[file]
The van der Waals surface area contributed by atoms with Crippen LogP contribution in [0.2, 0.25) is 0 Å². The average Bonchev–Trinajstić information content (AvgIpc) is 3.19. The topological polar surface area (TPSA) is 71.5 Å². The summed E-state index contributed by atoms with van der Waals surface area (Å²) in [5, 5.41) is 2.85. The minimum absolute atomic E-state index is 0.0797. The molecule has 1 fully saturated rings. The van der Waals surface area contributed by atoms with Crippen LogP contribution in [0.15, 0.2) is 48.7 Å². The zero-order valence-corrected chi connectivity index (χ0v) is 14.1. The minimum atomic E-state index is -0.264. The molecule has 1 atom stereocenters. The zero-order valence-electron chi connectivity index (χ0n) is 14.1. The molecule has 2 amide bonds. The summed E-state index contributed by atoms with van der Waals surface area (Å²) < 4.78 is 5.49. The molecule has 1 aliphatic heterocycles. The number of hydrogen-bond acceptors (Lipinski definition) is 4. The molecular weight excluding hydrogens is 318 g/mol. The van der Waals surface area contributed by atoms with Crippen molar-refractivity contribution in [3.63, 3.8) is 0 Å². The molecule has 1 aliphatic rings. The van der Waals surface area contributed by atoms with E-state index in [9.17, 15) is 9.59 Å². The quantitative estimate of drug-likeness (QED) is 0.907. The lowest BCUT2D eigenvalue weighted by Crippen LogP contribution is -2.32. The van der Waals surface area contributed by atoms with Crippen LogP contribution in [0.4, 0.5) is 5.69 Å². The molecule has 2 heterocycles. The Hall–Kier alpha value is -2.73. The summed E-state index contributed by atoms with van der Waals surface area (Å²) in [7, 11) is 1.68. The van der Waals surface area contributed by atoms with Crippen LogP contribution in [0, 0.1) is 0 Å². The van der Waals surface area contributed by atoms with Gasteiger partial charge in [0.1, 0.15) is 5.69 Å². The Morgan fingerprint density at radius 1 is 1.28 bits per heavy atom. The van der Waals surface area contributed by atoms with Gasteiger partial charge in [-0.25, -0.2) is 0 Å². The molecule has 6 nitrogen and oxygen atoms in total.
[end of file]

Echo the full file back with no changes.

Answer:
The van der Waals surface area contributed by atoms with Crippen LogP contribution in [0.2, 0.25) is 0 Å². The average Bonchev–Trinajstić information content (AvgIpc) is 3.19. The topological polar surface area (TPSA) is 71.5 Å². The summed E-state index contributed by atoms with van der Waals surface area (Å²) in [5, 5.41) is 2.85. The minimum absolute atomic E-state index is 0.0797. The molecule has 1 fully saturated rings. The van der Waals surface area contributed by atoms with Crippen LogP contribution in [0.15, 0.2) is 48.7 Å². The zero-order valence-corrected chi connectivity index (χ0v) is 14.1. The minimum atomic E-state index is -0.264. The molecule has 1 atom stereocenters. The zero-order valence-electron chi connectivity index (χ0n) is 14.1. The molecule has 2 amide bonds. The summed E-state index contributed by atoms with van der Waals surface area (Å²) < 4.78 is 5.49. The molecule has 1 aliphatic heterocycles. The number of hydrogen-bond acceptors (Lipinski definition) is 4. The molecular weight excluding hydrogens is 318 g/mol. The van der Waals surface area contributed by atoms with Crippen molar-refractivity contribution in [3.63, 3.8) is 0 Å². The molecule has 1 aliphatic rings. The van der Waals surface area contributed by atoms with E-state index in [9.17, 15) is 9.59 Å². The quantitative estimate of drug-likeness (QED) is 0.907. The lowest BCUT2D eigenvalue weighted by Crippen LogP contribution is -2.32. The van der Waals surface area contributed by atoms with Crippen LogP contribution in [0.4, 0.5) is 5.69 Å². The molecule has 2 heterocycles. The Hall–Kier alpha value is -2.73. The summed E-state index contributed by atoms with van der Waals surface area (Å²) in [7, 11) is 1.68. The van der Waals surface area contributed by atoms with Crippen LogP contribution in [0, 0.1) is 0 Å². The van der Waals surface area contributed by atoms with Gasteiger partial charge in [0.1, 0.15) is 5.69 Å². The Morgan fingerprint density at radius 1 is 1.28 bits per heavy atom. The van der Waals surface area contributed by atoms with Gasteiger partial charge in [-0.25, -0.2) is 0 Å². The molecule has 6 nitrogen and oxygen atoms in total.